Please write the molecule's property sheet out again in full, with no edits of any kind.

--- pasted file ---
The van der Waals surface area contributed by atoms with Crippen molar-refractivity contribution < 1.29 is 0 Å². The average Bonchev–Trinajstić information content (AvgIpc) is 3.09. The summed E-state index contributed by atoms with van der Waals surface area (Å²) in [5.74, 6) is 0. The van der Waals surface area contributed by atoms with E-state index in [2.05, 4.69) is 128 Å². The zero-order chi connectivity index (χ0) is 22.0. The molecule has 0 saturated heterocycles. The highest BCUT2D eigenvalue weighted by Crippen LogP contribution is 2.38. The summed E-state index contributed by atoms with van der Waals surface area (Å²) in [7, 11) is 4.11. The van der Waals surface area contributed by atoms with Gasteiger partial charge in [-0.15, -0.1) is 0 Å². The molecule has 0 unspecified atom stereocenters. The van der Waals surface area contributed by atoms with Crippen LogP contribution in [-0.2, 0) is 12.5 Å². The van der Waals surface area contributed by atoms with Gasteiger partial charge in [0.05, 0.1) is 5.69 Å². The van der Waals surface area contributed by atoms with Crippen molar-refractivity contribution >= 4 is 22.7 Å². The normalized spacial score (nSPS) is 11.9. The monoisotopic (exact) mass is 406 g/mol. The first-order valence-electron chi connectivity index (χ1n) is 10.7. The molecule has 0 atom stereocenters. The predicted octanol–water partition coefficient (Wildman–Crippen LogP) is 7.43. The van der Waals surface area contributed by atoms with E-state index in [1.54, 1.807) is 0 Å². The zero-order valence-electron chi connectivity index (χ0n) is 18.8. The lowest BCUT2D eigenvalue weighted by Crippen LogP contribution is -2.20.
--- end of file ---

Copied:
The van der Waals surface area contributed by atoms with Crippen molar-refractivity contribution < 1.29 is 0 Å². The average Bonchev–Trinajstić information content (AvgIpc) is 3.09. The summed E-state index contributed by atoms with van der Waals surface area (Å²) in [5.74, 6) is 0. The van der Waals surface area contributed by atoms with E-state index in [2.05, 4.69) is 128 Å². The zero-order chi connectivity index (χ0) is 22.0. The molecule has 0 saturated heterocycles. The highest BCUT2D eigenvalue weighted by Crippen LogP contribution is 2.38. The summed E-state index contributed by atoms with van der Waals surface area (Å²) in [7, 11) is 4.11. The van der Waals surface area contributed by atoms with Gasteiger partial charge in [-0.15, -0.1) is 0 Å². The molecule has 0 unspecified atom stereocenters. The van der Waals surface area contributed by atoms with Crippen LogP contribution in [-0.2, 0) is 12.5 Å². The van der Waals surface area contributed by atoms with Gasteiger partial charge in [0.05, 0.1) is 5.69 Å². The van der Waals surface area contributed by atoms with Crippen molar-refractivity contribution >= 4 is 22.7 Å². The normalized spacial score (nSPS) is 11.9. The monoisotopic (exact) mass is 406 g/mol. The first-order valence-electron chi connectivity index (χ1n) is 10.7. The molecule has 0 atom stereocenters. The predicted octanol–water partition coefficient (Wildman–Crippen LogP) is 7.43. The van der Waals surface area contributed by atoms with E-state index in [1.54, 1.807) is 0 Å². The zero-order valence-electron chi connectivity index (χ0n) is 18.8. The lowest BCUT2D eigenvalue weighted by Crippen LogP contribution is -2.20.